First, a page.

Rosenstein also is expected to defend his actions related to the Foreign Intelligence Surveillance Act (FISA). Rosenstein has faced criticism from Republicans over the FISA warrant and renewals to surveil former Trump campaign aide Carter Page. Rosenstein signed to approve one of the renewals of that warrant.

But Rosenstein defended his role and is expected to say that “every application I approved appeared to be justified based on the facts it alleged.” Rosenstein implicitly pointed the finger at the FBI for since-revealed problems in that process.

“The FBI was supposed to be following protocols to ensure that every fact was verified,” Rosenstein will say, going on to cite Justice Department inspector general findings released last year that the FBI actually “was not following the written protocols, and that ‘significant errors’ appeared in applications filed in connection with the Crossfire Hurricane investigation.”

“Crossfire Hurricane” is the FBI’s internal code name for the bureau’s original investigation into whether members of the Trump campaign were colluding with Russia to influence the 2016 presidential election. That investigation was launched by the FBI in July 2016. Mueller’s team eventually announced that it found no evidence of criminal conspiracy or coordination.

Rosenstein is also expected to stay that “whenever agents or prosecutors make serious mistakes or engage in misconduct,” the DOJ “must take remedial action.”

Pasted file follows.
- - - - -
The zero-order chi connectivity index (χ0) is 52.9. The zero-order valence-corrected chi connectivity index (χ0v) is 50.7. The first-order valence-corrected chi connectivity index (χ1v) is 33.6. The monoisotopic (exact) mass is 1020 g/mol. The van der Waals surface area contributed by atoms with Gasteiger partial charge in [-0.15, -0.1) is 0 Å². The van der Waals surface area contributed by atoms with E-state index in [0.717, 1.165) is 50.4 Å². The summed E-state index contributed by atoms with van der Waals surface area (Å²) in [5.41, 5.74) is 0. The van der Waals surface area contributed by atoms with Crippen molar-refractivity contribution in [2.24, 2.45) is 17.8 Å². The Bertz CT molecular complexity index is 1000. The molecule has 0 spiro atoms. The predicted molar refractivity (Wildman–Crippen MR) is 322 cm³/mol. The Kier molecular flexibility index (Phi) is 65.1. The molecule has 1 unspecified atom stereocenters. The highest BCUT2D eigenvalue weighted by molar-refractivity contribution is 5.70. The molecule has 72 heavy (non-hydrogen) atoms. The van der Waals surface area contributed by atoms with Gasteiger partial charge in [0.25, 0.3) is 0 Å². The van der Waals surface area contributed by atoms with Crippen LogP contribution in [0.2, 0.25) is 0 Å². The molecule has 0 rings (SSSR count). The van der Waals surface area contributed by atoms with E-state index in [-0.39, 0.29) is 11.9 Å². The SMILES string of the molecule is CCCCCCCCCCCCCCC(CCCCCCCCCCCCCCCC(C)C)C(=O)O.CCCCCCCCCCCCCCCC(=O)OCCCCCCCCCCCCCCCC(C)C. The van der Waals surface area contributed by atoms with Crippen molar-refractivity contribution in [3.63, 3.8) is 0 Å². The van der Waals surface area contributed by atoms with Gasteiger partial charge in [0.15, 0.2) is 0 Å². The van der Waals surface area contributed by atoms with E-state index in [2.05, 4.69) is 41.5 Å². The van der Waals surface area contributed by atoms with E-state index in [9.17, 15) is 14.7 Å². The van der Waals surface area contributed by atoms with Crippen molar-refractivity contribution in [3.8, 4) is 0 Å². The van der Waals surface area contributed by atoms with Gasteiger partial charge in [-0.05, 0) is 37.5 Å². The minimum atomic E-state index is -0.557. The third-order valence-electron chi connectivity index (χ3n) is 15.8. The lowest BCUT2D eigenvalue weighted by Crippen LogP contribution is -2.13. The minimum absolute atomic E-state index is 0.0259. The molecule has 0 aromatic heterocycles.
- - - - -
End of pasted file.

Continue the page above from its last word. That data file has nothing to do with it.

“Ensuring the integrity of governmental processes is essential to public confidence in the rule of law,” Rosenstein will say.

Rosenstein is the first witness as part of the Senate Judiciary Committee’s Russia probe review.

Committee Chairman Lindsey Graham last month outlined the parameters for that investigation, which included, among other things “whether Robert Mueller should have ever been appointed as special counsel.”

Rosenstein, in May 2017, appointed Mueller as special counsel.

Rosenstein also penned the “scope memo” for Mueller’s investigation in August 2017, which outlined the authority of Mueller. Earlier this month, the memo was released in full, and revealed for the first time that Mueller’s authority went significantly beyond what was previously known.